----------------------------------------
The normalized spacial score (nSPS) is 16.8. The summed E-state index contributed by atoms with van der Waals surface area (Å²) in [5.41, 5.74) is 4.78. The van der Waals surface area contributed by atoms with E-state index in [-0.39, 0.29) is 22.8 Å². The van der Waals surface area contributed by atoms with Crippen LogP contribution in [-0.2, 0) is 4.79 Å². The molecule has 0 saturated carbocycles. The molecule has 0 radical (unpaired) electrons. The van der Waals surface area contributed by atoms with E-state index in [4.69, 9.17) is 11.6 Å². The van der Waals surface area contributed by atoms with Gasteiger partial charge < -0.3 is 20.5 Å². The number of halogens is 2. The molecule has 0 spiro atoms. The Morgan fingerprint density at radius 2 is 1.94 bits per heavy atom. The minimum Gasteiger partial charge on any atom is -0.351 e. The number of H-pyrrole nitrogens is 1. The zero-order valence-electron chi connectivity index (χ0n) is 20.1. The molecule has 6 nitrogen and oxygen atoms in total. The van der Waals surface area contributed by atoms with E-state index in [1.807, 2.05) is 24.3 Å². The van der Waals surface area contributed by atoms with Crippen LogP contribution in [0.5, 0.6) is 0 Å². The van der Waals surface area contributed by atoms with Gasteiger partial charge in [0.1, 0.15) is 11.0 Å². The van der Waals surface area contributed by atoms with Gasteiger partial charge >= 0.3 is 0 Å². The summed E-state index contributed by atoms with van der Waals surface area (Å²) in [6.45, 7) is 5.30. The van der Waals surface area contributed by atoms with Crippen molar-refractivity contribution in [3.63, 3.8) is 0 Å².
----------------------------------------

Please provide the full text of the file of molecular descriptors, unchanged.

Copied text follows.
The normalized spacial score (nSPS) is 16.8. The summed E-state index contributed by atoms with van der Waals surface area (Å²) in [5.41, 5.74) is 4.78. The van der Waals surface area contributed by atoms with E-state index in [-0.39, 0.29) is 22.8 Å². The van der Waals surface area contributed by atoms with Crippen LogP contribution in [-0.2, 0) is 4.79 Å². The molecule has 0 saturated carbocycles. The molecule has 0 radical (unpaired) electrons. The van der Waals surface area contributed by atoms with E-state index in [4.69, 9.17) is 11.6 Å². The van der Waals surface area contributed by atoms with Gasteiger partial charge < -0.3 is 20.5 Å². The number of halogens is 2. The molecule has 0 spiro atoms. The Morgan fingerprint density at radius 2 is 1.94 bits per heavy atom. The minimum Gasteiger partial charge on any atom is -0.351 e. The number of H-pyrrole nitrogens is 1. The zero-order valence-electron chi connectivity index (χ0n) is 20.1. The molecule has 6 nitrogen and oxygen atoms in total. The van der Waals surface area contributed by atoms with E-state index in [1.807, 2.05) is 24.3 Å². The van der Waals surface area contributed by atoms with Crippen LogP contribution in [0.5, 0.6) is 0 Å². The van der Waals surface area contributed by atoms with Gasteiger partial charge in [0.1, 0.15) is 11.0 Å². The van der Waals surface area contributed by atoms with Gasteiger partial charge >= 0.3 is 0 Å². The summed E-state index contributed by atoms with van der Waals surface area (Å²) in [6.45, 7) is 5.30. The van der Waals surface area contributed by atoms with Crippen molar-refractivity contribution in [3.63, 3.8) is 0 Å².